Police have occasionally been accused of carrying out illegal searches without a warrant or a good basis. Government security personnel collected biometric data from people who were being held in temporary detention in the regions containing ZOSOs and SOEs.
The Office of the Public Defender and civil society organizations contested this practice, stating that doing so effectively criminalized people who were later cleared of all charges by keeping the information and neglecting to erase it once the police released the detained individual. Under sweeping arrest powers, security personnel held significant portions of the populace in ZOSOs and SOEs.
Freedom of Movement and the Right to Leave the Country
The legislation provided for freedom of internal movement, international travel, emigration, and repatriation, and the government typically honored these linked rights. Jamaican citizens forced to leave foreign countries were not promptly given the necessary papers, and some people had to wait more than a year to return home.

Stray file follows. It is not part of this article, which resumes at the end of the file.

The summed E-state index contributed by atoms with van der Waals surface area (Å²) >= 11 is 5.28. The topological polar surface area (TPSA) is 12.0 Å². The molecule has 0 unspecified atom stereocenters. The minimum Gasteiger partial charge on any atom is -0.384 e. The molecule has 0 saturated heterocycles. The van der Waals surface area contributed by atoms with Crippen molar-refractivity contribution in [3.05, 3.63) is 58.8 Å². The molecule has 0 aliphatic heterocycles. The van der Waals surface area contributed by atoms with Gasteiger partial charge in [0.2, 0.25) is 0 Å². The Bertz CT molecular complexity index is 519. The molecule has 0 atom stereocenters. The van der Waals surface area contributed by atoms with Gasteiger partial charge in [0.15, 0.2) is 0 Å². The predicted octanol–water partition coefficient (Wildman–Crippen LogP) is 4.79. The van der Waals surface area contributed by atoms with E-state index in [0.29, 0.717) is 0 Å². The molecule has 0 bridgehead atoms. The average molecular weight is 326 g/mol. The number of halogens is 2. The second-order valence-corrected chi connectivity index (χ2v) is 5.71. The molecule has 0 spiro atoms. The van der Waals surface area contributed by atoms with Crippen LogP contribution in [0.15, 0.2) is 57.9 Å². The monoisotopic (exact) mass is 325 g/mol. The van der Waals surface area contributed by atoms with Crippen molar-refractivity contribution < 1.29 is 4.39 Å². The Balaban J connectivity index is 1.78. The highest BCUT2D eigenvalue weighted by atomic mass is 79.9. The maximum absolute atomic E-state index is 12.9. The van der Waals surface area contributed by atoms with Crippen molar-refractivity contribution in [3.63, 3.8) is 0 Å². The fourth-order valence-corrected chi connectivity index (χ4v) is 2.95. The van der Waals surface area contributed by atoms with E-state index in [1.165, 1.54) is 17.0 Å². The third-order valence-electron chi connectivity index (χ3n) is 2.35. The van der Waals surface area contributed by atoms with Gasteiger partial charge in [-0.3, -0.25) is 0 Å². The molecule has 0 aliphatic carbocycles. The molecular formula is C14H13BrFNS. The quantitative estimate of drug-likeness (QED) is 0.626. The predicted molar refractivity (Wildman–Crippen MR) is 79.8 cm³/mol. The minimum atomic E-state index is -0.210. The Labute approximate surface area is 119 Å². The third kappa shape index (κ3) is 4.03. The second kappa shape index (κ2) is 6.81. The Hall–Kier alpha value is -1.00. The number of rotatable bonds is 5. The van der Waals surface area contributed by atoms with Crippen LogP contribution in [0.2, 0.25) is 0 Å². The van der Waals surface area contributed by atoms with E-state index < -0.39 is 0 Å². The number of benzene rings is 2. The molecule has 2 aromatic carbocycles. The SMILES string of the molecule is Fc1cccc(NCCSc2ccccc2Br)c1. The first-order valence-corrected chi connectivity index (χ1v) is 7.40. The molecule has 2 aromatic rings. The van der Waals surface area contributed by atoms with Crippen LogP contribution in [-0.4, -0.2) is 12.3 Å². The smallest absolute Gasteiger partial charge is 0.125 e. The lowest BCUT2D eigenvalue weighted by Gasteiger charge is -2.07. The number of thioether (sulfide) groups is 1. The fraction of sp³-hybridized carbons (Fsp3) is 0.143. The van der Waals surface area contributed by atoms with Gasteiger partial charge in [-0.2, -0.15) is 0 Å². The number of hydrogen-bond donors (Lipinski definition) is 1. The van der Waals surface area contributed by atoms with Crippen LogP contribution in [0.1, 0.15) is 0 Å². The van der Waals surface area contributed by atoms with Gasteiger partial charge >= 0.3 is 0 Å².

Corruption and Lack of Transparency in Government
The legislation imposes criminal consequences for official corruption, but the administration largely failed to put the law into practice.
There were numerous reports of official corruption, and corruption was a big topic of public concern. The administration has come under fire from the media and civil society organizations for bringing instances of corruption to trial slowly and even reluctantly.
Governmental Posture Towards International and Nongovernmental Investigation of Alleged Abuses of Human Rights
Domestic and international human rights organizations largely worked without official interference, investigating and disseminating their findings on human rights matters. Government representatives, including Prime Minister Holness, have openly criticized domestic human rights organizations’ activities for being a factor in the high prevalence of violent crime in the nation.
Then, in response to this criticism, the administration failed to defend human rights activists against threats of death and other forms of intimidation.